We have been at war for 12 years and it is time for the American people to say “enough!” Who made us the judge and executioner for the world? Who gave President Obama the right to start shooting missiles at Syria? He has become so self-important he thinks he rules the world. Well, he’s wrong. He’s made the Constitution into a “suggestion” rather than the law of the land! If he doesn’t like a law, he tells his Department of Justice not to enforce it or changes parts of the law to agree with his thinking. If he doesn’t like the response from Congress, he says “We don’t need Congressional approval, we’ll just go around Congress.” He has become arrogant and dictatorial as if he were a king, instead of the president. What ever happened to three equal branches of government?
If we go ahead with this “limited” strike against the Syrian government, I’ll bet the response from them won’t be “limited.” If Obama thinks he can go in and throw missiles around willy-nilly with impunity, he’s got another “think” coming. The people who will pay the price for his arrogance are the servicemen and women who are on the firing line. We’ve got ships lined up in the Mediterranean like we did in Pearl Harbor in 1941, and we’re likely to get some of Syria’s 4,700 surface-to-air missiles right back at us.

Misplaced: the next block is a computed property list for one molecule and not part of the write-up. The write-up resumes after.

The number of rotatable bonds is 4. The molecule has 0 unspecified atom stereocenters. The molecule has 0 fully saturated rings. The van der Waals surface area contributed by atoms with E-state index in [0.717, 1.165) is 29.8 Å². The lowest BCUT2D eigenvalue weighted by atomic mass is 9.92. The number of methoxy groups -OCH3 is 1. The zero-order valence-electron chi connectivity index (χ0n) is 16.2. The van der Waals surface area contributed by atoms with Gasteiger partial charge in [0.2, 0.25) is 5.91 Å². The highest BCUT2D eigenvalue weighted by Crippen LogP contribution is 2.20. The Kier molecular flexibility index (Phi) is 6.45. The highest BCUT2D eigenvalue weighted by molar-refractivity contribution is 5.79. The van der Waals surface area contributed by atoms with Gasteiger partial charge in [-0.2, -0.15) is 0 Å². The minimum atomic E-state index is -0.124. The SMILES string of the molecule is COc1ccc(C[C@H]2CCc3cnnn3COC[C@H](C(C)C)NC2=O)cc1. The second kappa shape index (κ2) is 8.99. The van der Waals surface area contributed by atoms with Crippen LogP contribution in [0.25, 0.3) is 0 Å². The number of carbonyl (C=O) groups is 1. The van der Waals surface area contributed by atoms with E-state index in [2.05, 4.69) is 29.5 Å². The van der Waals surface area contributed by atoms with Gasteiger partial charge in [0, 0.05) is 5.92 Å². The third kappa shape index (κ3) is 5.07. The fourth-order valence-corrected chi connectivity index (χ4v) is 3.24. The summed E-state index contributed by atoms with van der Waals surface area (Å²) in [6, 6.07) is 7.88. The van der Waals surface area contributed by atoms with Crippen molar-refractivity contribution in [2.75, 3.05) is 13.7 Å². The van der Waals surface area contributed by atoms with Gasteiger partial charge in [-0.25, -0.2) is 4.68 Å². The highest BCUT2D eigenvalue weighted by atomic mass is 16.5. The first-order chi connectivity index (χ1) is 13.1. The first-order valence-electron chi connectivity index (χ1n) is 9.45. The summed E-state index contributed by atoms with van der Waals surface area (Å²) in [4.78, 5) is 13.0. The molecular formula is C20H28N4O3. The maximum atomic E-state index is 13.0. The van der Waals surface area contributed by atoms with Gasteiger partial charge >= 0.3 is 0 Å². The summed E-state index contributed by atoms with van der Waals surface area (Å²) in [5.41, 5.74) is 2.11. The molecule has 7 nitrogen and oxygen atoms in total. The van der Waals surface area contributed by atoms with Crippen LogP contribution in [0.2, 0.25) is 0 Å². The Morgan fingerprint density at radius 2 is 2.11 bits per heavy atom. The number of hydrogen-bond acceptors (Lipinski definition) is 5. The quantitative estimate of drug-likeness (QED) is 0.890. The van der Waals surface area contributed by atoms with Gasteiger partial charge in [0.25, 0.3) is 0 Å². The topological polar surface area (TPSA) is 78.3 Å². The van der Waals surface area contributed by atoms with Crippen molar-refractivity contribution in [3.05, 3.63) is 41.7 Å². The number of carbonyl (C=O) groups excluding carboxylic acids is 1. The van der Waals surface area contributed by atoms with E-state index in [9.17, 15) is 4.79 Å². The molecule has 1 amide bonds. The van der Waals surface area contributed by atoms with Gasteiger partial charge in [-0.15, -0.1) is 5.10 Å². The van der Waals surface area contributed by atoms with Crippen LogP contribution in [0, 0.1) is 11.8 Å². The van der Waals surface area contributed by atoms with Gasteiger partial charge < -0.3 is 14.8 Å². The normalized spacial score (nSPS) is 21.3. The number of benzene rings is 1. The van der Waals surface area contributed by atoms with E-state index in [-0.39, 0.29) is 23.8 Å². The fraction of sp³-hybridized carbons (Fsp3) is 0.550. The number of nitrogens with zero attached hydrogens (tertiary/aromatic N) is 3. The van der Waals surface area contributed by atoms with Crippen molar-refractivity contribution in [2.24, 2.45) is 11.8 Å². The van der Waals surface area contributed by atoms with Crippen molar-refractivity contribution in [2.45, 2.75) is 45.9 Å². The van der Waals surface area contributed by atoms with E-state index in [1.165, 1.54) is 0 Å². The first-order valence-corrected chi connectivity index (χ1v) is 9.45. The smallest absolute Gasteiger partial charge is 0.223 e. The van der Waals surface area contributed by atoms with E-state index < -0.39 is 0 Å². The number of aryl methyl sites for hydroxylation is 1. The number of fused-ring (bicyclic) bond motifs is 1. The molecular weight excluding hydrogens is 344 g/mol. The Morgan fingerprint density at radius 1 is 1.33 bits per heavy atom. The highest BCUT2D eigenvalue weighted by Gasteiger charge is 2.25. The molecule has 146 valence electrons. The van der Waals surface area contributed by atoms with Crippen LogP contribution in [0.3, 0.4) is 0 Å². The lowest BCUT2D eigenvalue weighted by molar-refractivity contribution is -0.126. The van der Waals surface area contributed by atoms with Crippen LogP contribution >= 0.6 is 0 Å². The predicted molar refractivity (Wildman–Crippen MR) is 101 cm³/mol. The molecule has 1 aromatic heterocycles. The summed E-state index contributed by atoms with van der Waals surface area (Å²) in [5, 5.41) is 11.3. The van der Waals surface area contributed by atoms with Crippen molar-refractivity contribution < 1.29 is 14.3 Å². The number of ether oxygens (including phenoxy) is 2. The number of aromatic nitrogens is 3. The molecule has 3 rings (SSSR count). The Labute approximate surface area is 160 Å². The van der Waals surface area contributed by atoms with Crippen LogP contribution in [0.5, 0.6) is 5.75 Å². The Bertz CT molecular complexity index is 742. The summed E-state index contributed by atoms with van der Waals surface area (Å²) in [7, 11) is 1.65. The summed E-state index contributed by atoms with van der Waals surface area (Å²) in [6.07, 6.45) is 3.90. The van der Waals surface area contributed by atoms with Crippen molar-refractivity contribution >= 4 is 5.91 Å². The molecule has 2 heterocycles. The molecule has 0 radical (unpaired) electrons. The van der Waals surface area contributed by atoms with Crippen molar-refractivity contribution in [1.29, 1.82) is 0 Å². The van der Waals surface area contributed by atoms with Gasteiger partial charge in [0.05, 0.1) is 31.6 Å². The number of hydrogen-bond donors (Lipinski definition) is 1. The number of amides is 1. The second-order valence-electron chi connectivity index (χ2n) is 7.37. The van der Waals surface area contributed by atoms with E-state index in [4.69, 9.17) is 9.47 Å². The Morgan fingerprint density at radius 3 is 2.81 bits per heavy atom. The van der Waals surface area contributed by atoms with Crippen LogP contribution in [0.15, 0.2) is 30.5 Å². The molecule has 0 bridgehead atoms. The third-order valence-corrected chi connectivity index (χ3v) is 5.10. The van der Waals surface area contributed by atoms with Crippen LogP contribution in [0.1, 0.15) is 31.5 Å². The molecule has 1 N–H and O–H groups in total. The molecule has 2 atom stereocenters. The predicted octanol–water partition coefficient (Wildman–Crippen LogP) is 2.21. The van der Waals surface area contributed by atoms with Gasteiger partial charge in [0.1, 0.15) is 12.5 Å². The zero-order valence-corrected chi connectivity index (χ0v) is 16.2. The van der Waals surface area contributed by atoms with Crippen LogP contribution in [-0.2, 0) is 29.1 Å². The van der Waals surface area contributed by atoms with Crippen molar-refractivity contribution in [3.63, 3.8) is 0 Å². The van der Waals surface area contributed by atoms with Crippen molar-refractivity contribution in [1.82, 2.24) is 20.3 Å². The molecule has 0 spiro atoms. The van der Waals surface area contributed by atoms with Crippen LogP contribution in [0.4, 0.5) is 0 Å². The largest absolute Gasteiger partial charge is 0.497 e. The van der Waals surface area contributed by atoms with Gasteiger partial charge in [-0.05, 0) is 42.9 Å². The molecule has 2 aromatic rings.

We’ve become the laughingstock of the world!
It’s time to stop this insanity and bring our ships and servicemen and women home NOW! Let the Arabs fight their own wars!
Struggle for true equality continues
Here we are in the conversation of race and opportunity once again — for one week at least. One cannot help but be moved by the recent commemoration of the Rev. Dr. King’s dream speech, and the remembrance it freshens of people united in support of equality.